Tejis part 1

This is part of a series in which I attempt to eat all of the vegetarian items on the Teji’s menu.

I will try to restrain myself from making extraneous comments about their slow service and how their waiters are snippy and refuse to just write down the item number and how I’ve had to wait an hour for an appeti–oh, I forgot. No comments about the slow service.

Egg Curry — This is suspiciously listed as a meat entree. I am hoping that is because the owners have a more realistic definition of vegetarian than most Americans and not because there is some sneaky meaty in there. I don’t want to have to delete this blog post in shame when I discover that my favorite item is actually my favorite because it was murdered.

The egg curry is three slightly overboiled eggs in a red curry sauce. It’s supposedly the “standard” curry sauce, but if you get their mixed vegetable curry (which is not actually on the menu! WHY?!!) you will see that that curry is a much lighter color. Again, that makes me suspicious about what hidden ingredients comprise this tasty, tasty sauce. It is rich and creamy and slightly spicy.

Dal Makhni — This one is also delicious but slightly suspicious. It is listed as vegan but is described as “buttery”. I am not sure if it includes actual butter, but the description is apt. If this is vegan, it surely must be the least healthy vegan lentil dish on the planet. There is no way something can taste so rich and creamy and be good for you.

Navrattan Korma — Oh, korma. Textbook korma, made with a nutty, often vegan sauce, is my favorite Indian dish. Clay Pit’s korma seems to be made with heavy cream, however, which is an abomination. Teji’s korma is not an abomination, not even a travesty. At most I would call it “misstep.” The primary flavoring and thickener seems to be butter. It’s even the color of butter, which follows the trend of suspicious food items, because the lamb korma appears to be a completely different color.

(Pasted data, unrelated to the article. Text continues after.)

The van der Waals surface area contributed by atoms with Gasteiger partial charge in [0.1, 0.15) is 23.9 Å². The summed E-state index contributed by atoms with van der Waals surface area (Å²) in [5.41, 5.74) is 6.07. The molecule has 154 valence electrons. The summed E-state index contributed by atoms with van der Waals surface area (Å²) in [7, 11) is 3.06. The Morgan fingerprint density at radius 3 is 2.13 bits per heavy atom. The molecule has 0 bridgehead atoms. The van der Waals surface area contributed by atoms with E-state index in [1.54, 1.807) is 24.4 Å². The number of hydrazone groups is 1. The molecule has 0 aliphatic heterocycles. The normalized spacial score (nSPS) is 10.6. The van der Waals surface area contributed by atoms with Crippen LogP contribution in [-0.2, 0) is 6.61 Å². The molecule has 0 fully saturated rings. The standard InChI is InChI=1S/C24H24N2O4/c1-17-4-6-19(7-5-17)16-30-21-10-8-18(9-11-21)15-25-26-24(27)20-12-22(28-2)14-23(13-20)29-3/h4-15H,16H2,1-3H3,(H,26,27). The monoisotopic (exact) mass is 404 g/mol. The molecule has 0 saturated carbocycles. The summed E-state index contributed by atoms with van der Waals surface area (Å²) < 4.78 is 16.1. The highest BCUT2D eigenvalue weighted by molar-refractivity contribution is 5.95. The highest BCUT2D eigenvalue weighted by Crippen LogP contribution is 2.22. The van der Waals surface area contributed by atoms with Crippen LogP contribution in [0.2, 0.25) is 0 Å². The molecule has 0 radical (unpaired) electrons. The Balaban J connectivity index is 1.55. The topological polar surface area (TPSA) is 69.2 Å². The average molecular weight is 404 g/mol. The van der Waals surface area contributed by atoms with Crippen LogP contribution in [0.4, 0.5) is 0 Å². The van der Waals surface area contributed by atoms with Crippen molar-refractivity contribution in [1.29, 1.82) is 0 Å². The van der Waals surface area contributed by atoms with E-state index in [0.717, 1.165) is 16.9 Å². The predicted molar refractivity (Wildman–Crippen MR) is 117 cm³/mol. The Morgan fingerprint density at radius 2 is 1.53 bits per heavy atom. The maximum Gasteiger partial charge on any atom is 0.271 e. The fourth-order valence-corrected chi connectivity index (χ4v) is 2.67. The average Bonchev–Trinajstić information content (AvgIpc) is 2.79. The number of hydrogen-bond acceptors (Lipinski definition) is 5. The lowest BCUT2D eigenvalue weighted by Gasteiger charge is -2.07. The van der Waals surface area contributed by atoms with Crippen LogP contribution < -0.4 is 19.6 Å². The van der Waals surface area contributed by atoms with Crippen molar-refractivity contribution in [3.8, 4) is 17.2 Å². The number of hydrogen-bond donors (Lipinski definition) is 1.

Bainghan Bharta — This eggplant dish is flavorful but difficult to eat. Imagine roasted eggplant roughly mashed with typical Indian spices. Delicious, right? Now imagine trying to eat it with a fork.

Malai Kofta — This dish uses the tikka masala base, which is tasty but is probably 50% cream. Into that base go fried potato-cheese balls. This will be the cause of death listed in your obituary, but damn is it delicious.

Samosa — Their samosas are typical, yummy, and reasonably priced. Definitely the best appetizer choice on the Guadalupe menu.

Bonda Potato Ball — Imagine a less spicy, more awkwardly shaped samosa. Imagine trying to fit an item the size of a tennis ball into a chutney cup the diameter of a quarter.

Pappadam — This has been the biggest let down so far. The pappadam at their Round Rock location are flavored with fennel seeds and are complimentary with every meal. The ones at the Guadalupe location are flavored with grease and took 20 minutes to be delivered to my table. (Sorry, I forgot again!)

Naan — Teji’s has the best naan in Austin. The serving size is equivalent to a small pizza, and is beautifully charred and pillowy. The regular naan is my favorite; don’t succumb to the siren song of the other fancy flavors.

Garlic Naan — See naan, above. Teji’s naan is amazing, but the garlic naan reminded me too much of American garlic bread.

Onion Kulcha — A.K.A. onion naan. The onions split apart the dough, making it harder to tear off a piece that is adequate for scooping up curry.

Paratha — A thicker wheat bread. Imagine a thick tortilla. I am usually a fan of paratha, but I found this one a bit less flavorful than the paratha I personally make a home. The masala potato stuffing is either not noticeable or non-existent.

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